The United Nations Human Rights Committee (CCPR) has released a draft document which would reinterpret an important international human rights treaty by claiming the treaty requires states to expansively legalize abortion.
If adopted, the draft document, known as General Comment No. 36, would allow the Committee to place considerable pressure on independent countries to change their laws with respect to abortion.
General Comment No. 36 furthermore would, for the first time in a UN treaty body, provide legal cover for states that have authorized assisted suicide by making explicit exceptions to the right to life, permitting assisted death “in order to facilitate the termination of life of [catastrophically] afflicted adults.”
The Comment was released in the final days of the CCPR’s 120th Session last week in Geneva, Switzerland.
According to the Committee’s newly proposed interpretation, the International Covenant on Civil and Political Rights (ICCPR) requires states to expansively legalize abortion in a variety of cases including rape, incest, physical and mental health of the mother, and fetal disability. If adopted into General Comment No. 36, it would constitute the most expansive definition of abortion yet written into a General Comment for any UN human rights treaty.
According to the Committee, states are obligated to legalize abortion in cases where women are allegedly “subject to physical or mental pain or suffering,” unabashedly vague terms that would give the Committee sufficient latitude to interpret the abortion provisions in a highly progressive and expansive manner.
In its decision in the widely-publicized Amanda Mellet case last year, the Committee used similar terms to justify their chastisement of Ireland’s abortion laws. According to the Committee, Ireland’s law which would have protected the life of an unborn child with a disability at 24 weeks gestation from chemical abortion subjected Mellet to “intense physical and mental suffering.”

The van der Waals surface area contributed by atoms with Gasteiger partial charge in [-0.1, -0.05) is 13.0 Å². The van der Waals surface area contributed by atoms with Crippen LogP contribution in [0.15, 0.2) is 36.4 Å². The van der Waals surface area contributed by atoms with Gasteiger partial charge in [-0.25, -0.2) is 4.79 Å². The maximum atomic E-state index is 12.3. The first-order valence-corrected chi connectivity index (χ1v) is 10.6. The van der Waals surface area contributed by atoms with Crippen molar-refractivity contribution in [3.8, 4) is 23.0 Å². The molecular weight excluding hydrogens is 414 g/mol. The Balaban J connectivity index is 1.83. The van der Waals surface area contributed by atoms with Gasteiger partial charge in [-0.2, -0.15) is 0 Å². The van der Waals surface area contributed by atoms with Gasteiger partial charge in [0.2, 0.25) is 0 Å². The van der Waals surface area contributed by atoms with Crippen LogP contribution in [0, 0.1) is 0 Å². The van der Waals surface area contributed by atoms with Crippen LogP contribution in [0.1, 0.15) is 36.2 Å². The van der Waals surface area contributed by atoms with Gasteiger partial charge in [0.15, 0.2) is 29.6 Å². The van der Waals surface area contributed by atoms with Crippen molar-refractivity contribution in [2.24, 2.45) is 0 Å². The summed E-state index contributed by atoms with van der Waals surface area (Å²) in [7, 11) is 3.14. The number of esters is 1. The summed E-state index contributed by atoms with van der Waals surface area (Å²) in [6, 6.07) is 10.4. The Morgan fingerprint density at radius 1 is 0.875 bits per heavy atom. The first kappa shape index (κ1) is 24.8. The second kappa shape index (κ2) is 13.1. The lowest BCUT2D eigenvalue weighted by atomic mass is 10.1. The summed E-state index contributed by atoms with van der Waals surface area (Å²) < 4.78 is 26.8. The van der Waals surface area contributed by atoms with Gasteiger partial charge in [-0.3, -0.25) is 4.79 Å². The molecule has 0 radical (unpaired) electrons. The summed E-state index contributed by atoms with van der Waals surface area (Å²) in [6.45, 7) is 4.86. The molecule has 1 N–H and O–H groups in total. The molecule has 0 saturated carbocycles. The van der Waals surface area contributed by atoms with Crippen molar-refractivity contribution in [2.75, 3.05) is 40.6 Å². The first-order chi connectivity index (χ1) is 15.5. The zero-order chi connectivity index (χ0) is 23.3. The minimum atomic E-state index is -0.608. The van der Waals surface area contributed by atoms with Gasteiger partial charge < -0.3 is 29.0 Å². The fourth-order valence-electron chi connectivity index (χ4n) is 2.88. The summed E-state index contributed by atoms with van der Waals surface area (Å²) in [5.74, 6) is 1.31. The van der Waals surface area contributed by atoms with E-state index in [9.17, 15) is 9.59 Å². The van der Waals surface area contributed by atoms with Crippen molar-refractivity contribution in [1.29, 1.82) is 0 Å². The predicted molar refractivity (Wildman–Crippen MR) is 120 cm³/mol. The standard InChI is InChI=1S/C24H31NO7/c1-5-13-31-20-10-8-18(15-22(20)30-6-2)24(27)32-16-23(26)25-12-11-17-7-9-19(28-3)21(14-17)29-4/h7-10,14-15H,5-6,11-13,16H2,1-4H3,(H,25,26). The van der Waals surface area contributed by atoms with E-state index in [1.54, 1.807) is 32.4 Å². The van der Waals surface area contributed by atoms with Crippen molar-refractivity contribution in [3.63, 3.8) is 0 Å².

Earlier this year, the Committee made similar accusations in the Siobhán Whelan case. Due to Ireland’s laws which protect the life of the unborn child, Whelan was not able to obtain an abortion in Ireland. Whelan’s decision to travel to the U.K. for an abortion, the Committee claimed, submitted her to “suffering the shame and stigma associated with the criminalization of abortion,” allegedly rendering, inter alia, Ireland’s pro-life laws an infringement of the ICCPR. Whelan’s son, who had suffered from multiple fetal disabilities, was terminated in a U.K. hospital, doctors having intentionally injected his heart with a fatal dose of intracardiac potassium chloride.
It is expected that the Committee will make a final decision on whether to adopt the current language of General Comment No. 36 at the CCPR’s 121st Session which is scheduled to take place from October 10th to November 10th later this year.
The CCPR is a human rights body established by the ICCPR, an international human rights treaty that has been ratified or acceded to by most independent nations including the United States. States that have ratified or acceded to the treaty (i.e. state parties to the treaty) are legally bound by the Covenant.
The CCPR is tasked with monitoring the implementation of the treaty and ensuring that state parties respect the rights enumerated by the Covenant.
General Comments are statements that the CCPR adopts from time to time which outline the Committee’s interpretation on key provisions of the treaty. General Comments have bearing on how states are evaluated by the Committee when issuing recommendations for state party obligations under the treaty.
State parties are not bound to accept the Committee’s interpretation of the treaty, unless such recommendations are made under one of the treaty’s optional protocols. But as many pro-life countries are bound by the ICCPR’s first optional protocol, a General Comment that proposes to reinterpret the treaty to include abortion is troubling. Committee recommendations can often place considerable pressure on independent states to modify their laws on abortion.
The CCPR and other UN treaty bodies already routinely criticize independent states for maintaining laws that protect unborn life. Independent states are often pressured by such UN bodies to legalize abortion by amending their laws or constitutions accordingly. General Comment No. 36 would further heighten and solidify the CCPR’s pro-abortion activism, codifying this interpretation into the proceedings of the Committee.